But something flipped. Gilgeous-Alexander was inserted into the starting lineup for good on January 9 and never looked back. He played his best basketball beginning in late February to the end of the season, a span of 10 games against eight NCAA Tournament opponents. In those games Gilgeous-Alexander averaged 19.0 points, 6.3 rebounds and 6.7 assists. He shot 51 percent from the field, 50 percent from deep and 84 percent from the free throw line, and added 1.4 steals in nearly 38 minutes per game for good measure. He was one of the best players in the country, and on a team with five McDonald's All-Americans, he was Calipari's best freshman.

"I knew with how hard I worked that anything was possible," SGA said at last week's NBA Draft Combine in Chicago. "It was just a matter of time before it started clicking and I started to get it rolling."

That stretch included a 17-point, 10-assist double-double against Ole Miss, a 29-point showing against Tennessee in the SEC Tournament, and 27 more points in the second round of the NCAA Tournament against Buffalo. Even in his worst game of the stretch, a 15-point effort against Kansas State in the Tournament, he made up for 2 of 10 shooting by getting to the free throw line 12, converting 11 of them.

It made his decision to make the jump to the NBA an easy one - that, and another loaded Calipari recruiting class incoming. He stands taller than just about any other point guard in the class and might have as good a jump shot as any. He's adept at getting to the rim, averaging 4.7 free throw attempts per game (that number jumped to 5.6 after he became a starter, and 7.5 in those final 10 games of the season. He isn't the quickest guard in the class, but he uses his feet well, is able to find open shooters due to his height and improved on making mistakes on drive-and-kicks as the season went on.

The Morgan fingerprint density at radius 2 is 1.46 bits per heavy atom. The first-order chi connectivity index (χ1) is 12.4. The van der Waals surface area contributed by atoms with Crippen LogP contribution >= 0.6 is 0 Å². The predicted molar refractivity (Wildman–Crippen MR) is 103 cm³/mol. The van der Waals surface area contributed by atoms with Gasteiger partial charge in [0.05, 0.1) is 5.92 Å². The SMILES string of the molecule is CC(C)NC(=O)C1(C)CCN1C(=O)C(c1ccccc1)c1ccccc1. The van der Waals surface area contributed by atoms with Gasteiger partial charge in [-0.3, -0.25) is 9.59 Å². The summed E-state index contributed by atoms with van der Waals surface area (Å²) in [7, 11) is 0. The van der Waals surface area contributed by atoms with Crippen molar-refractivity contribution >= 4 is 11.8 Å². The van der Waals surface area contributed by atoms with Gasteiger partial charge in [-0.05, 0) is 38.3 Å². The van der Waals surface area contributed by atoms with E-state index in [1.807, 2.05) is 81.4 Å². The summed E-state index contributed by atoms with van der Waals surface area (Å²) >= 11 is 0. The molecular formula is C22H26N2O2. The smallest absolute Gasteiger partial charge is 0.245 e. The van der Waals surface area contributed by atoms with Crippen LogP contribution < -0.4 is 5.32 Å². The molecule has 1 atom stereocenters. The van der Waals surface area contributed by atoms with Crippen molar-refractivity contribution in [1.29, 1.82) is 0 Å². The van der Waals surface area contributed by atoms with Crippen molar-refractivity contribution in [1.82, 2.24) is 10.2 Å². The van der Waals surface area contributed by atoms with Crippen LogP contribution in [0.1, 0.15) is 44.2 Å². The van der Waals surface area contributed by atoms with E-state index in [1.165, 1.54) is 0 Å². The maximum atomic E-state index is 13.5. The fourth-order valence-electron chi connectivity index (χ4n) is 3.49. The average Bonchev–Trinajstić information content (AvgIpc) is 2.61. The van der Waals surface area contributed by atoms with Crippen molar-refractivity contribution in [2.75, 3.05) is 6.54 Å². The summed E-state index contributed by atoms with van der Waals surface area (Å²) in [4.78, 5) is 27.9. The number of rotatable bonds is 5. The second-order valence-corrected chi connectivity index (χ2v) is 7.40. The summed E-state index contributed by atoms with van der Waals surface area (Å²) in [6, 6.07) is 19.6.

"I think I translate really well to the next level with there being so much more space on the floor and the open court stretched out," he said. "It only benefits me and my ability to get in the lane and make plays."

There's something to be said for him being the next in line of the Calipari point guards. The ever-growing list includes players like Derrick Rose, John Wall, Tyreke Evans, Eric Bledsoe, Jamal Murray and DeAaron Fox. It's the NBA's version of Penn State linebackers or Alabama defensive linemen. The success rate is nearly 100 percent when it comes to Calipari's freshmen point guards; even Brandon Knight averaged 18.1 points over a three-year span in the NBA.

"That’s why guys go to Kentucky," Gilgeous-Alexander said. "It prepares them for the next level. Coach (Calipari) does a really good job, especially with point guards, getting them ready for that next level in a short amount of time."

Gilgeous-Alexander didn't test or play in the 5-on-5 scrimmages, but he still came out of Chicago a winner. He measured 6-foot-6 in shoes with a ridiculous 6-foot-11 1/2 wingspan, a full three inches longer than any other point guard at the Combine. He also added, rather uniquely, that he watches of film Kawhi Leonard playing defense. Most players don't mention watching film on different-position players; most players aren't 6-foot-6 point guards.

"(It's) obviously a more versatile league and playing small ball. And with me being able to guard multiple positions, a lot of teams are switching things like the pick and roll off ball screens, so me being able to switch and guard multiple positions can help an organization."

Gilgeous-Alexander's arrow is pointing way up. He appears to be teetering near Lottery pick status, though that could go one way or the other in private team workouts, especially if he's pitted against fellow top point guards like Trae Young and Collin Sexton. But if his rise at Kentucky is any indication, he'll only continue to improve his game, his stock and eventually his draft position.